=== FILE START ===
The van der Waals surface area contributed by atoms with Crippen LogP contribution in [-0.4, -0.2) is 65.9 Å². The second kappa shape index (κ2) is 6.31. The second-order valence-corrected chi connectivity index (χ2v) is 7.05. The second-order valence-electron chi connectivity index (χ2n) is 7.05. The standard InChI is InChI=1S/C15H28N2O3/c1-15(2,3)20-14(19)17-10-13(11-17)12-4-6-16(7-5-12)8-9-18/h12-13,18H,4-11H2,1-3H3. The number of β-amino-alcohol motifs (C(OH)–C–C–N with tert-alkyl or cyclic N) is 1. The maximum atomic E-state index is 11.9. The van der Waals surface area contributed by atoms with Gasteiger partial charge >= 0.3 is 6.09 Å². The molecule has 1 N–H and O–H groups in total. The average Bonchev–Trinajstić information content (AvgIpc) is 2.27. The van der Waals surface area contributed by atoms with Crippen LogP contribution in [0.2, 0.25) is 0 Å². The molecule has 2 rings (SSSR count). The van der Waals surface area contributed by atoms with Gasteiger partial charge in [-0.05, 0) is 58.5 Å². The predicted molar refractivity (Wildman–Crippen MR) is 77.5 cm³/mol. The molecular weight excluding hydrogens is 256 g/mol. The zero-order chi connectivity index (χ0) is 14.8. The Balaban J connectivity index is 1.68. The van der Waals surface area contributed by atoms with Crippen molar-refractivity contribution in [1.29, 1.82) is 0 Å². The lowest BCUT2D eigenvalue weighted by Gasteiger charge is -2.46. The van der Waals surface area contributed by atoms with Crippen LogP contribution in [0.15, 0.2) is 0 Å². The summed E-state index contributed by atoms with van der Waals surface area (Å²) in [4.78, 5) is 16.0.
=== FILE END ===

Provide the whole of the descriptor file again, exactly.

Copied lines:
The van der Waals surface area contributed by atoms with Crippen LogP contribution in [-0.4, -0.2) is 65.9 Å². The second kappa shape index (κ2) is 6.31. The second-order valence-corrected chi connectivity index (χ2v) is 7.05. The second-order valence-electron chi connectivity index (χ2n) is 7.05. The standard InChI is InChI=1S/C15H28N2O3/c1-15(2,3)20-14(19)17-10-13(11-17)12-4-6-16(7-5-12)8-9-18/h12-13,18H,4-11H2,1-3H3. The number of β-amino-alcohol motifs (C(OH)–C–C–N with tert-alkyl or cyclic N) is 1. The maximum atomic E-state index is 11.9. The van der Waals surface area contributed by atoms with Gasteiger partial charge >= 0.3 is 6.09 Å². The molecule has 1 N–H and O–H groups in total. The average Bonchev–Trinajstić information content (AvgIpc) is 2.27. The van der Waals surface area contributed by atoms with Crippen LogP contribution in [0.2, 0.25) is 0 Å². The molecule has 2 rings (SSSR count). The van der Waals surface area contributed by atoms with Gasteiger partial charge in [-0.05, 0) is 58.5 Å². The predicted molar refractivity (Wildman–Crippen MR) is 77.5 cm³/mol. The molecular weight excluding hydrogens is 256 g/mol. The zero-order chi connectivity index (χ0) is 14.8. The Balaban J connectivity index is 1.68. The van der Waals surface area contributed by atoms with Crippen molar-refractivity contribution in [1.29, 1.82) is 0 Å². The lowest BCUT2D eigenvalue weighted by Gasteiger charge is -2.46. The van der Waals surface area contributed by atoms with Crippen LogP contribution in [0.15, 0.2) is 0 Å². The summed E-state index contributed by atoms with van der Waals surface area (Å²) in [4.78, 5) is 16.0.